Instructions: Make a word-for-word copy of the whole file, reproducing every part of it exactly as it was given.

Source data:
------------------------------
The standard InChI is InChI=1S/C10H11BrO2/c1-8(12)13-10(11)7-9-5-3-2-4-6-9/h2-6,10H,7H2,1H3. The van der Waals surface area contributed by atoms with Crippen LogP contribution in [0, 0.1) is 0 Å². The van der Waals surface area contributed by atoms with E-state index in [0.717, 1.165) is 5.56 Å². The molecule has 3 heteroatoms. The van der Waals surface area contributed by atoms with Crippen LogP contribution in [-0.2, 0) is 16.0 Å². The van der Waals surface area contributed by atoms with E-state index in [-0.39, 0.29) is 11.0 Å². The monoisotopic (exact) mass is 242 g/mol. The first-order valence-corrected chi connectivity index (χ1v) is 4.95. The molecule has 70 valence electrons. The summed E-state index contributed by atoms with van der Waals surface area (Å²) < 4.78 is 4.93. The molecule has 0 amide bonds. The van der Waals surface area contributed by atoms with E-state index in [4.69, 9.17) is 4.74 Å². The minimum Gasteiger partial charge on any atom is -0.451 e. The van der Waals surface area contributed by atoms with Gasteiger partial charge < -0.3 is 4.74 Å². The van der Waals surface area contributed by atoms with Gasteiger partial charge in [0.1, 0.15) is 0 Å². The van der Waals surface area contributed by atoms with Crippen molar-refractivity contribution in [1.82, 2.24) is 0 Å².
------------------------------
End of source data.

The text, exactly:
The standard InChI is InChI=1S/C10H11BrO2/c1-8(12)13-10(11)7-9-5-3-2-4-6-9/h2-6,10H,7H2,1H3. The van der Waals surface area contributed by atoms with Crippen LogP contribution in [0, 0.1) is 0 Å². The van der Waals surface area contributed by atoms with E-state index in [0.717, 1.165) is 5.56 Å². The molecule has 3 heteroatoms. The van der Waals surface area contributed by atoms with Crippen LogP contribution in [-0.2, 0) is 16.0 Å². The van der Waals surface area contributed by atoms with E-state index in [-0.39, 0.29) is 11.0 Å². The monoisotopic (exact) mass is 242 g/mol. The first-order valence-corrected chi connectivity index (χ1v) is 4.95. The molecule has 70 valence electrons. The summed E-state index contributed by atoms with van der Waals surface area (Å²) < 4.78 is 4.93. The molecule has 0 amide bonds. The van der Waals surface area contributed by atoms with E-state index in [4.69, 9.17) is 4.74 Å². The minimum Gasteiger partial charge on any atom is -0.451 e. The van der Waals surface area contributed by atoms with Gasteiger partial charge < -0.3 is 4.74 Å². The van der Waals surface area contributed by atoms with Gasteiger partial charge in [0.1, 0.15) is 0 Å². The van der Waals surface area contributed by atoms with Crippen molar-refractivity contribution in [1.82, 2.24) is 0 Å².